After long mimicking the hospitality industry’s grand lobbies and communal spaces, long-term care designers are shifting to a “less is more” strategy.

“The pandemic highlighted that the same efficiencies that made skilled care at a large scale possible (and affordable) — shared rooms and units of 40 to 60 people — often comes at the expense of quality of life,” says Melissa Destout, associate principal at Perkins-Eastman.

She is seeing a shift in focus from primarily physical care to caring for the whole person with reimagined nurses stations, activity spaces and more to match.

“In a recent, pre-pandemic project for Jewish Senior Life, we worked with our client to design and build three-story Green House homes to create smaller-scale environments featuring private rooms,” Destout notes. These new residences were followed by a renovation of an existing nursing building to create neighborhoods as well.

Still, this design trend toward “smaller and more intimate” is not all-encompassing. Destout and colleagues believe large-scale gathering spaces are still important.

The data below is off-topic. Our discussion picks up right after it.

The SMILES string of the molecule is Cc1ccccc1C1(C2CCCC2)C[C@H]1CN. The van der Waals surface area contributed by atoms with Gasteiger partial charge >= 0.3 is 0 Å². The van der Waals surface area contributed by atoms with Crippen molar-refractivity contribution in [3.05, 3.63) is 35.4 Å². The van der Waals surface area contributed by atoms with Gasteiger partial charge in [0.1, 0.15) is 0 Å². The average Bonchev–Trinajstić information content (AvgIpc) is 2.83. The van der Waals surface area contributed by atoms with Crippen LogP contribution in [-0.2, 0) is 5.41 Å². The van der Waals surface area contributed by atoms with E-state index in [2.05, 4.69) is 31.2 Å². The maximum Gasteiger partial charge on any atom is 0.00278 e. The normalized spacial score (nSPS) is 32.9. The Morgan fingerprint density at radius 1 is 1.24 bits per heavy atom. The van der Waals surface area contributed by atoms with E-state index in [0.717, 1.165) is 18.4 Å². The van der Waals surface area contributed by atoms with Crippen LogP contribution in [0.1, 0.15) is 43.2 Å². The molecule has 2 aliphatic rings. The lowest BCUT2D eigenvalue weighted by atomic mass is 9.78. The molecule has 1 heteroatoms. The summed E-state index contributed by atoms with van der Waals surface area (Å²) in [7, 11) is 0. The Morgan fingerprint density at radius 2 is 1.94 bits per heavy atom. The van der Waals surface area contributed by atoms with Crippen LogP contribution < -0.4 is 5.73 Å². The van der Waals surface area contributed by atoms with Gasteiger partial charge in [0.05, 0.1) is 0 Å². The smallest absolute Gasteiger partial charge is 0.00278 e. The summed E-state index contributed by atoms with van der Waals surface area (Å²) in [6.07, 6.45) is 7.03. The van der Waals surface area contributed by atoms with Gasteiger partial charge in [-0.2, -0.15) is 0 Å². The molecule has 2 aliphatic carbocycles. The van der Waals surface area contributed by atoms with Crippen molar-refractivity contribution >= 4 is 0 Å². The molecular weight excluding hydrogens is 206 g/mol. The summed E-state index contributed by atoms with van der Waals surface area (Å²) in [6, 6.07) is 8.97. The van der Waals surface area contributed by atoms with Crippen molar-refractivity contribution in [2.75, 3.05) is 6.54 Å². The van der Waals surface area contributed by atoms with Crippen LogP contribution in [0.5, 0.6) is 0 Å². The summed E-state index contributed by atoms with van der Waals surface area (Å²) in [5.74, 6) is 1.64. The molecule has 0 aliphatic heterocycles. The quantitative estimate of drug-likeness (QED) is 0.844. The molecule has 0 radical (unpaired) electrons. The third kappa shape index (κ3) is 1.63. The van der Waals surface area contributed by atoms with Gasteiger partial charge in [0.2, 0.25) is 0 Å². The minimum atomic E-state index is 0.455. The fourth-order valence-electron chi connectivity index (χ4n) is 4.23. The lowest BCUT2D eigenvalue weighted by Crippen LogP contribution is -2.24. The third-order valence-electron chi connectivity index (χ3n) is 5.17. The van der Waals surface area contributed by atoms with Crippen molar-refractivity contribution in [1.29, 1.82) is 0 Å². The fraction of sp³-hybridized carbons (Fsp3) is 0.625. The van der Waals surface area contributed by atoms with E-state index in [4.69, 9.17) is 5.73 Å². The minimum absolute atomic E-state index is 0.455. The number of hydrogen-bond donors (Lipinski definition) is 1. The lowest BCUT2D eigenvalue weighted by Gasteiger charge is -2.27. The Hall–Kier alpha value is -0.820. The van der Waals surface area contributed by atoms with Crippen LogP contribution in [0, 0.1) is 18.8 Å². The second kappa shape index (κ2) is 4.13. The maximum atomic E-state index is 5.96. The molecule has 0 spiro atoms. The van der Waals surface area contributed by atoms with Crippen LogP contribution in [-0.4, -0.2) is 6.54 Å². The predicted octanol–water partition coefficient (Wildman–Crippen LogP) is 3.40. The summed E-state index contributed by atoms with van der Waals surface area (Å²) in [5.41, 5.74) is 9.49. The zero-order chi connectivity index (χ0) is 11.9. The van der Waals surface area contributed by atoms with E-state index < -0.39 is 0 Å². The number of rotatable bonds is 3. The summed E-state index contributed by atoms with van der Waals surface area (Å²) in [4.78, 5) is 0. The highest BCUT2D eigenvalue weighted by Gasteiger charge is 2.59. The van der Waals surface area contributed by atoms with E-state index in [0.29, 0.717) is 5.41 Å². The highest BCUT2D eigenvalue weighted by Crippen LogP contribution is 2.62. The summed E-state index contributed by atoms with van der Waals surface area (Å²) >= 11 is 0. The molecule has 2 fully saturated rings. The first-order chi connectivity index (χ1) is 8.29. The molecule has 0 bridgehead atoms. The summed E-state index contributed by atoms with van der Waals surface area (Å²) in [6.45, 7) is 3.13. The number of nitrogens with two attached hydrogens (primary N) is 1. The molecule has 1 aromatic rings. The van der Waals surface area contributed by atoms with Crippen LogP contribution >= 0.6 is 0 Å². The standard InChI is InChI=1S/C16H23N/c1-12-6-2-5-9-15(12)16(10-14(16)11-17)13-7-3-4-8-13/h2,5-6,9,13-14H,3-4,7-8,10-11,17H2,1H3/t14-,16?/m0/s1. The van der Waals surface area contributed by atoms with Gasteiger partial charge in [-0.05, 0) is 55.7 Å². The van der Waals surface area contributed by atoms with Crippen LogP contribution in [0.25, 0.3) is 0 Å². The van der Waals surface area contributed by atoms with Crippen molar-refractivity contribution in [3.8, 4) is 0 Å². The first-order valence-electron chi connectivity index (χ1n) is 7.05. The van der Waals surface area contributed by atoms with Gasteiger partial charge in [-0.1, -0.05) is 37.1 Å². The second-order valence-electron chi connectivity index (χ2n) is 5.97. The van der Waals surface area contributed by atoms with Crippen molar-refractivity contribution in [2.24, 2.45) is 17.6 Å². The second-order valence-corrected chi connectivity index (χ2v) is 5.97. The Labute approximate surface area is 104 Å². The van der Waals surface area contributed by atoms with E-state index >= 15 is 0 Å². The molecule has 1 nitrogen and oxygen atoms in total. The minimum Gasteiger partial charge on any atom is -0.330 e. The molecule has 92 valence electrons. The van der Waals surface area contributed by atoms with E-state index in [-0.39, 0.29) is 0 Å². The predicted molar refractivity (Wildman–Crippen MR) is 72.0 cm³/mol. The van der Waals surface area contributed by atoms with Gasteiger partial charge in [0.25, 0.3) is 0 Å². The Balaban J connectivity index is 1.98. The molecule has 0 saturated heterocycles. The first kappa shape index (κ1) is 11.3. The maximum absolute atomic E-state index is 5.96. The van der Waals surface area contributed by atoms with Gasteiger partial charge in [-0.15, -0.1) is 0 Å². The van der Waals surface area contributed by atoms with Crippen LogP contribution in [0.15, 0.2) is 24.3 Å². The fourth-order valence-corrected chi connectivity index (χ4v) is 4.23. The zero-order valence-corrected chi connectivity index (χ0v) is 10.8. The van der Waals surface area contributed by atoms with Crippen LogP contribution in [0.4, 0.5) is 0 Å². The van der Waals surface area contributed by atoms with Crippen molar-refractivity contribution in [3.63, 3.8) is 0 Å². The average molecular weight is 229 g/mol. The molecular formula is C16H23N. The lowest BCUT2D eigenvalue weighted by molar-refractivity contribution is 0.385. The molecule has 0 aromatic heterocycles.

Residents’ adult children “will still be looking for far more of the hospitality and lifestyle settings which present themselves in a far less clinical manner,” says Gaurie Rodman, senior director of real estate strategy and development for Aptura.

While opportunities for full renovations and new resident rooms remain rare, says Martin Siefering, principal and co-leader of the practice at Perkins-Eastman, there is a strong alternative in creating smaller-scaled environments within an existing footprint.

It “can have a huge impact on quality of life and care,” he adds, noting a recent project by a New Jersey provider to add separate living and dining spaces and a bathing suite to each wing of an existing building.

But as long as the economy is challenged and supply chain issues exist, wholesale single occupancy is on hold, says Dan Davidenko, CEO of Kwalu. “Single occupancy rooms are more of a request than a trend. Waiting to complete projects can have a greater impact on the bottom line as freight, installation and the products themselves can all increase in price,” he says.